Fandubs are similar to fansubs but in reference to dubbing. Fandubbing is, obviously, fanmade. As with many types of fan translations, fandubbing can be made by fans in their native language, or the original language and then the fandubs can be then translated into other fandubs in other languages by other fans.
Fanfiction translation for short stories or fiction is not as popular as with the advent of Google Translation. However, for anyone who’s ever tried reading fanfiction using machine translation, translation of fanfiction necessitates not only accurate translation but also accurate depictions of the characters, setting, and plot. The best fan translations in fandoms do this, but may be limited by linguistic limitations, copyright laws, and more.
There are many sources out there that will tell you that fan translation shouldn’t be done or isn’t a profitable trade, but what are the benefits of fan translation?
Or, to put it in other words, why is fan translation instrumental to our culture today?
There are various reasons as to why fan translation remains important in our culture today:
Fan translation helps build up industries such as the gaming industry, the comic book industry, and the traditional book industry.
Fan translation helps keep these industries alive by popularizing works in many of these fields.
Think of the various fandoms of The Legend of Zelda, which is a very old video game but is still alive today due to fans.
Almost everyone knows Harry Potter, not just due to the popularity of the books, but also because fan translations have contributed to translating Harry Potter into 88 languages, including rare languages like the Maori translation.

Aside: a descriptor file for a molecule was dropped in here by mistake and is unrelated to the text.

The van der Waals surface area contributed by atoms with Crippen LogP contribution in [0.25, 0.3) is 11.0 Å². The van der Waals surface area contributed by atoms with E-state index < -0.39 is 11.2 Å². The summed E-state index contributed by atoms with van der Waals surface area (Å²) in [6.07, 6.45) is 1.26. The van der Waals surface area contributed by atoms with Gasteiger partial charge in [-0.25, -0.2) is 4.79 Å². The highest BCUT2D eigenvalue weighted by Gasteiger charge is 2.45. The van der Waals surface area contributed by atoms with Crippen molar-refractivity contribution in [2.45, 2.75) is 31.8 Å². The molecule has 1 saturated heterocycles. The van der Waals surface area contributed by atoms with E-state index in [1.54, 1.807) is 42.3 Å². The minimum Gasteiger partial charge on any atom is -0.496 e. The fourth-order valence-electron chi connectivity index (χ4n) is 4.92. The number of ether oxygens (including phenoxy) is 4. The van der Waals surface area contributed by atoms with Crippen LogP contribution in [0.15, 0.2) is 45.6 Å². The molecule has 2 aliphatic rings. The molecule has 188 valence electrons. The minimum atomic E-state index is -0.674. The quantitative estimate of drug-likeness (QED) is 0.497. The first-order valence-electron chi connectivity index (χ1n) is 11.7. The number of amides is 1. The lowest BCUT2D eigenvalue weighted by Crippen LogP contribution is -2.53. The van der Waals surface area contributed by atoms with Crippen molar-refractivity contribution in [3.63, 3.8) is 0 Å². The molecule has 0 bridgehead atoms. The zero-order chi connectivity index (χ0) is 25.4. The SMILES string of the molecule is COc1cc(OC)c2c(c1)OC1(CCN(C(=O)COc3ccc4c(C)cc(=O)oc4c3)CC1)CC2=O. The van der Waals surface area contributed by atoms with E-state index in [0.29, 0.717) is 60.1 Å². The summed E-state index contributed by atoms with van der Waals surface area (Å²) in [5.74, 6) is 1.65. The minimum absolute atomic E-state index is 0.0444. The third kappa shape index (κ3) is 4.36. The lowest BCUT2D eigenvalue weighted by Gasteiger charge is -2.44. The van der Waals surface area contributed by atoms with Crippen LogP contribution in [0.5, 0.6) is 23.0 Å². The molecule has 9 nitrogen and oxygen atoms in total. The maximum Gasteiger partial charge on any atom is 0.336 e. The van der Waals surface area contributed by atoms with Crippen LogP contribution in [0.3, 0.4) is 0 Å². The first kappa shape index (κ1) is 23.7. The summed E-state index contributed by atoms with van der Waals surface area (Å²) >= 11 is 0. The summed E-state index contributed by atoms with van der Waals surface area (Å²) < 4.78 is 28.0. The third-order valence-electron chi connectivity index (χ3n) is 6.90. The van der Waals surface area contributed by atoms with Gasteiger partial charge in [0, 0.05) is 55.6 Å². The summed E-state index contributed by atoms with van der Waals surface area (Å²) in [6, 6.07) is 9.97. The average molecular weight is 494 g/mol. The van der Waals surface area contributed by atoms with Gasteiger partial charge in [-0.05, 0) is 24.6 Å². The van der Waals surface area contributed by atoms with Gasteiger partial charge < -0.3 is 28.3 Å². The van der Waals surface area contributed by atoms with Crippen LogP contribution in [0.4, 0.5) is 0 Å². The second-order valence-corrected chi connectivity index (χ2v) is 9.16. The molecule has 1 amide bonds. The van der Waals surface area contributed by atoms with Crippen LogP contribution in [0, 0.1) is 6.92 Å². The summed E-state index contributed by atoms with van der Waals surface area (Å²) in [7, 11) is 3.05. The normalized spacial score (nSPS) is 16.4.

This popularity becomes part of popular culture, and knowledge of these characters builds culture even more, as something that we can all relate to, no matter what language we speak.
According to Ethnologue, a language research group, there are 3,018 languages in danger of dying out.
But think about it, could one of the reasons we can prevent some of these languages from dying out is by using them?
And fans translating into these different languages certainly has the potential to spread these diverse languages into popular culture.
Due to the myriad of languages used by fans coupled with the number of original sources that they translate from, fan translations are a huge part of our cultural diversity as a global community.
If these fans were dissuaded and didn’t translate, both popular culture and the use of languages would suffer.
So, as you can see, fan translations are a huge part of why we’re advanced as a culture.
With the cultural diversity that human beings have, when these particular individuals start to translate their favorite work out of the passion that they have for the work, it both enhances culture and as a whole, embraces linguistic diversity.
Just name a fandom and there usually are usually translations made by fans in that fandom.
Fan translations are ubiquitous in the fandom world, but it’s rare for a fan translation to reach the same or the similar success of the original source.
And that’s okay.
What’s important is that fan translations continue to be made today, continue to be made by whole-hearted fans, and continue to bring in new fans to the original work.